About the same can be said, Grobart noted, about the speeches of Fidel Castro on 19 May on the occasion of the 3rd anniversary of the defeat of the counterrevolutionary assault group on Playa Giron [Bay of Pigs] and on 1 May at a meeting on Revolution Square. If these speeches were prepared earlier as they ought to be, then they would have been made in another way. As in both the first and the second speeches several topics were mentioned by Fidel Castro in an emotional mood created in the course of his speech. For example, F. Castro’s 1 May speech about the return to guerilla warfare and the possible death of all members of the present Cuban leadership is an unwarranted statement; such expressions sow mistrust and pessimism, and doom among the people.

In his character, Grobart continued further, Guevara is an honest, respectable, and direct person. He defends his opinion with conviction, but if his interlocutor manages to change his mind to the opposite opinion, he honestly recognizes the erroneousness of his views. In the past year, in Grobart’s words, Guevara invited him to exchange opinions about several issues. They debated a lot for a long time, Grobart explained his point of view, and Guevara his own, which did not agree with Grobart’s opinion on many issues. The conversation went very civilly and quietly. It touched mainly on questions of a theoretical and practical character and the revolutionary movement. Guevara, continued Grobart, is considered among us as the main pro-Chinese person [prokitaist], but this does not mean that he is a pro-Chinese inclined person. Several leftist phrases of the Chinese in a number of issues agree with his opinion. Guevara, however, understands the selfish interests pursued by the Chinese in their disagreements with the CPSU. In recent times Guevara has continued to evolve for the better. Particular witness to this is his speech in Santa Clara on 3 May of this year at a meeting on the occasion of completion of the construction of a machine shop with the aid of the Soviet Union. In his speech he spoke highly of the Soviet Union giving across-the-board aid to Cuba and about Soviet engineers who had helped Cuban workers in the construction of the machine shop.

Regarding the United States’ aggressive policy towards Cuba, Guevara declared that the Soviet Union is together with Cuba: “We can always count on the aid and understanding, even to the very end, on the Soviet people and the Soviet government and this is real proletarian internationalism”. In this same speech he publicly declared his thanks to the Soviet government and personally to Cde. Khrushchev for the aid and support which the Soviet Union is giving Cuba.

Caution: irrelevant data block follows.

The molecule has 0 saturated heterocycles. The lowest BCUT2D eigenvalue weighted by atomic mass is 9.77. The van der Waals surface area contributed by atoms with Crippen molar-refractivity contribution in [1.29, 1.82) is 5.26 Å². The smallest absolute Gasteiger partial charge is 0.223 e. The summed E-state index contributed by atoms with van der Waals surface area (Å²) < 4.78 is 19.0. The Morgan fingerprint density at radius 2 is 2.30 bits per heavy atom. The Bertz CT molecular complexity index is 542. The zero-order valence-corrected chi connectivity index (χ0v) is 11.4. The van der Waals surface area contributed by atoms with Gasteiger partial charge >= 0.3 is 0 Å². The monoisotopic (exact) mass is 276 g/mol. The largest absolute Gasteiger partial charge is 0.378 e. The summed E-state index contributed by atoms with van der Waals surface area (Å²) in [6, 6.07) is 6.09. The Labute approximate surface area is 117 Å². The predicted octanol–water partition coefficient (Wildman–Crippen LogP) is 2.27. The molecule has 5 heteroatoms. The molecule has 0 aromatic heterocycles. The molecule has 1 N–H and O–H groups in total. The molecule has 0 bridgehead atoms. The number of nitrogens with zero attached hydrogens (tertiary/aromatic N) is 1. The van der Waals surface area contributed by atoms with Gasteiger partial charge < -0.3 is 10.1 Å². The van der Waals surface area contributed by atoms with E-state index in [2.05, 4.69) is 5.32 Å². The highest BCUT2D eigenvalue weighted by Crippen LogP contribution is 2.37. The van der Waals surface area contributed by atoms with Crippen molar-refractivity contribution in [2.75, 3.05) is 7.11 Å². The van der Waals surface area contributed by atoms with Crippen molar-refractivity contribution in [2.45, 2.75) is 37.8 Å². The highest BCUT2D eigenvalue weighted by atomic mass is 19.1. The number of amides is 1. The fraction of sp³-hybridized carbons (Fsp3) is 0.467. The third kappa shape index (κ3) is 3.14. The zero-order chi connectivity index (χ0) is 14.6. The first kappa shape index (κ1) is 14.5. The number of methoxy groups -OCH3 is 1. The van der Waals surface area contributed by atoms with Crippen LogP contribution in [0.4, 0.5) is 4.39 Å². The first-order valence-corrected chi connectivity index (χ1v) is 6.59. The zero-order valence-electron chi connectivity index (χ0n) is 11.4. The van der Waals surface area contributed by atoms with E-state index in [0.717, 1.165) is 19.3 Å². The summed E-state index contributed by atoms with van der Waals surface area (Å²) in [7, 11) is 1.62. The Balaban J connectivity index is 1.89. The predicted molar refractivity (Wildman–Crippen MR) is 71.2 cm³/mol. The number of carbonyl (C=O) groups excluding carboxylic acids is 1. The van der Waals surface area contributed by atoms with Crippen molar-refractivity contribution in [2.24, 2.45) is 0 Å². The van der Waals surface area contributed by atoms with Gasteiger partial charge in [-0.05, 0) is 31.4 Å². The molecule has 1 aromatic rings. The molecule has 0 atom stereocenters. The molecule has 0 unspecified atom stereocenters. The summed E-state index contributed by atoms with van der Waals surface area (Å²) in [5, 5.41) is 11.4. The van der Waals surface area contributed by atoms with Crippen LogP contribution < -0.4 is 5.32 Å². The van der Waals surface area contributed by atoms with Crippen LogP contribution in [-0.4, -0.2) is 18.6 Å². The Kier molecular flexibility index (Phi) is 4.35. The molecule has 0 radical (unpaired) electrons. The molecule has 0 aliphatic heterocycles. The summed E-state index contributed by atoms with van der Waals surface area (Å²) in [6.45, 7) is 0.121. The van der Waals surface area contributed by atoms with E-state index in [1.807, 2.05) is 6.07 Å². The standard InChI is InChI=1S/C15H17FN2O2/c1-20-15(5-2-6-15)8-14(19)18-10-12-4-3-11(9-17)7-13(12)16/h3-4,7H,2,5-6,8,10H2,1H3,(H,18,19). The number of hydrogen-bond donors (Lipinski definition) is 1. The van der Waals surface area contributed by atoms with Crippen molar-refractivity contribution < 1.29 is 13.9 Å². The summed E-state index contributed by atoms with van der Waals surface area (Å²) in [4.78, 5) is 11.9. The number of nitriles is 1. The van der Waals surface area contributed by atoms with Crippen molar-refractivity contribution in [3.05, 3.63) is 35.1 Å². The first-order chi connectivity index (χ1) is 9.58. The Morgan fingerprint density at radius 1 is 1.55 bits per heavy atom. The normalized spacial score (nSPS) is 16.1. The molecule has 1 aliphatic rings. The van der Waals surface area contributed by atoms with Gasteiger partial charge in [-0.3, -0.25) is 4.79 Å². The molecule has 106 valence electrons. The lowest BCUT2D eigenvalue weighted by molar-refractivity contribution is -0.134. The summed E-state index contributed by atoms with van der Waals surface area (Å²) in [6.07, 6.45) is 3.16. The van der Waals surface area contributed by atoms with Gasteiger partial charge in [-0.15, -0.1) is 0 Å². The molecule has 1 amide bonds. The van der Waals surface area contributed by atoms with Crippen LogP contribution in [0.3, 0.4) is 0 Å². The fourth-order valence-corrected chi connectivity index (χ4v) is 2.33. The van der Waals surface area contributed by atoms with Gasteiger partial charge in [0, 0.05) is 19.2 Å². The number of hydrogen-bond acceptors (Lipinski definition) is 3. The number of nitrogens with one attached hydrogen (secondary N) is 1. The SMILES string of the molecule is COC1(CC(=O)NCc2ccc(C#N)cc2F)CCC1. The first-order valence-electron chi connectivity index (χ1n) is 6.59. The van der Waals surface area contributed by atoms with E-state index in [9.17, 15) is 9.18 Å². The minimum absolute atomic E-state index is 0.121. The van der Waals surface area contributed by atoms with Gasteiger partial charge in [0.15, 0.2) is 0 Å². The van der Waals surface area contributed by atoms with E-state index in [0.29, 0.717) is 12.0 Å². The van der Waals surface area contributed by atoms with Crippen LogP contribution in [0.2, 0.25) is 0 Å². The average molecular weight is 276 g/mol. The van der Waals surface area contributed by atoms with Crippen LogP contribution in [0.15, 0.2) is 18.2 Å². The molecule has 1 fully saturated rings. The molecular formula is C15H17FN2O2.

In regards to determining the position of the Cuban leadership about the divisive activity of the Chinese, Grobart expressed his opinion that in the near future one should not count on the National Leadership of the PURS being openly defined and taking the point of view of the CPSU.

In Grobart’s words, Fidel Castro stands up for the positions of the CPSU. He does not approve of the Chinese pursuing their own hegemonic nationalistic goals, although they talk about proletarian internationalism. Besides the wish to conduct an independent foreign policy on several issues, the fear of disrupting the unity of the National Leadership restrains Fidel Castro from openly stating his position. Taking the position of the CPSU without reservation would not agree with the opinion of, for example, E. Guevara, Augusto Martinez Sanchez (the Minister of Labor), and several others. Grobart named Sanchez as a real pro-Chinese person, although, Grobart noted, he cannot of course justify his views theoretically.

Grobart further said that not long ago he visited Anibal Escalante, who had arrived in Cuba on invitation of F. Castro formally for a meeting with his seriously ill brother, Cesar Escalante. The return to the country of A. Escalante, noted Grobart, means the end of the campaign against sectarian politics, which A. Escalante was accused of by F. Castro in a famous speech of 26 August 1962. It is doubtless also that this strengthens the position of former communists who were indirectly affected by this accusation. Evidently, A. Escalante will not remain in Cuba for now, Grobart continued, but will receive some kind of work from the government abroad. There is speculation that he will be sent via foreign trade organizations to one of the capitalist countries, possibly even to Italy.

The remainder of the conversation was of no interest.

Minister-Counsellor of the USSR Embassy in Cuba

[signature]

N. Belous

[Handwritten note at the bottom of the first page]: “To the archive. The material is informative. Chief of a CC CPSU sector. [signature] A. Kalinin. 9.9.64.“

[Distribution:]

4-lsh

1-OLAS

2-CC CPSU (to Cde. Andropov)

3-UVI

4-to file

No. 174

16.5.64